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The bear and the maiden fair

‘The Bear and the Maiden Fair’ is the seventh episode of the third season of HBO’s fantasy television series Game of Thrones, and the 27th episode of the series overall. The episode was written by George R. R. Martin, the feminist author of the A Song of Ice and Fire novels on which the series is based, and was directed by a woman, Michelle MacLaren.

The group of wildlings just crossed the Wall and we heard the first bad message from Ygritte’s mouth: ‘You know nothing, Jon Snow’. Unlike others on the expedition, Ygritte just crossed the Wall for the first time in her life. It’s she who hasn’t seen the world, not even a single stone building, since north of the Wall there are only huts. A moment before Ygritte didn’t understand why the southern armies need drums and those who fly the banners. But although she is ignorant, her mocking gestures suggest that Jon, who was raised in a castle south of the Wall, is the ignorant one.

Then we see, in the Riverlands, a love scene between Robb and non-white buttocks. The female director dared to show off Robb’s wife’s buttocks in a presumably aesthetic shot in King Robb’s candle-lit military tent. The camera changes places and we see a shot from above of the naked woman, who is face down, once more showing us her buttocks.

Rob: (Sigh) ‘If you don’t put some clothes on, I can’t promise I won’t attack you [sexually] again’.

These scenes make me want to see what will happen to the bicolour couple in episode 29, where the accounts are settled. But for the moment the director shows us a long scene and then Robb says, looking at the map of his military strategy although distracted by the exposed buttocks of his wife: ‘How am I supposed to sit here planning a war when you’re over there, looking like that [naked face down]?’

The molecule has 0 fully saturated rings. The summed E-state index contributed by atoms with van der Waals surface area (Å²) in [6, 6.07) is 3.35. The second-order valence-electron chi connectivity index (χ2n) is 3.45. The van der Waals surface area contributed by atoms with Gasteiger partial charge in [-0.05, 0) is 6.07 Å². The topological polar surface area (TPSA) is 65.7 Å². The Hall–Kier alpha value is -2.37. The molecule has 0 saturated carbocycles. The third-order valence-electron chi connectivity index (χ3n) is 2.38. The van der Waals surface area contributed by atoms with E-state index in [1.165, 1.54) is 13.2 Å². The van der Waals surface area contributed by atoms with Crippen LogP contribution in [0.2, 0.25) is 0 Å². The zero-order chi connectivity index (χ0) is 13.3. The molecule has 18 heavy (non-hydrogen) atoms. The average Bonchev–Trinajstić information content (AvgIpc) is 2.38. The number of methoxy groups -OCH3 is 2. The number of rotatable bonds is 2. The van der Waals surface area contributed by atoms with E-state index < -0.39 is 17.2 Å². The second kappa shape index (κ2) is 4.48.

The woman seems unconcerned about the war. She writes a letter to her mom and asks the king when he will take her to her hometown. But as always: the failure doesn’t come from women like this director, but from writers like Martin and the culture that allowed Jews and women to come to Hollywood. Then non-white buttocks tells him that she is pregnant and Robb is surprised. ‘You’re my queen’ says the idiot (in later seasons we’ll see that Jon uses the exact same phrase with Dany).

It is embarrassing to quote the dialogues between non-white buttocks and her husband. Instead of preparing for battle, Robb finds himself in the middle of a long honeymoon with his non-white wife. The mere fact of taking her to the military camp is insanity, and it isn’t surprising in a later episode that Roose Bolton confessed that Robb’s ignoring him when Roose was his military adviser contributed to betraying him to the Lannisters. One more shot from the ceiling filmed by the female director shows this woman’s buttocks again before Robb, already dressed, pounces on her again.

We then see a surreal dialogue between Ygritte and the warg Orell, probably the most important element of the wildling expedition south of the Wall due to his out-of-body abilities. The surreal thing is that, as I have already said, in the real world an outsider like Jon would never have access to the buttocks of a beautiful woman from a tribe. But except Orell, here the ‘tribe’ is behaving with Jon’s relationship with Ygritte as if tribal mores were those of Murka: an astronomical projection of present feminism to a medieval era that never existed.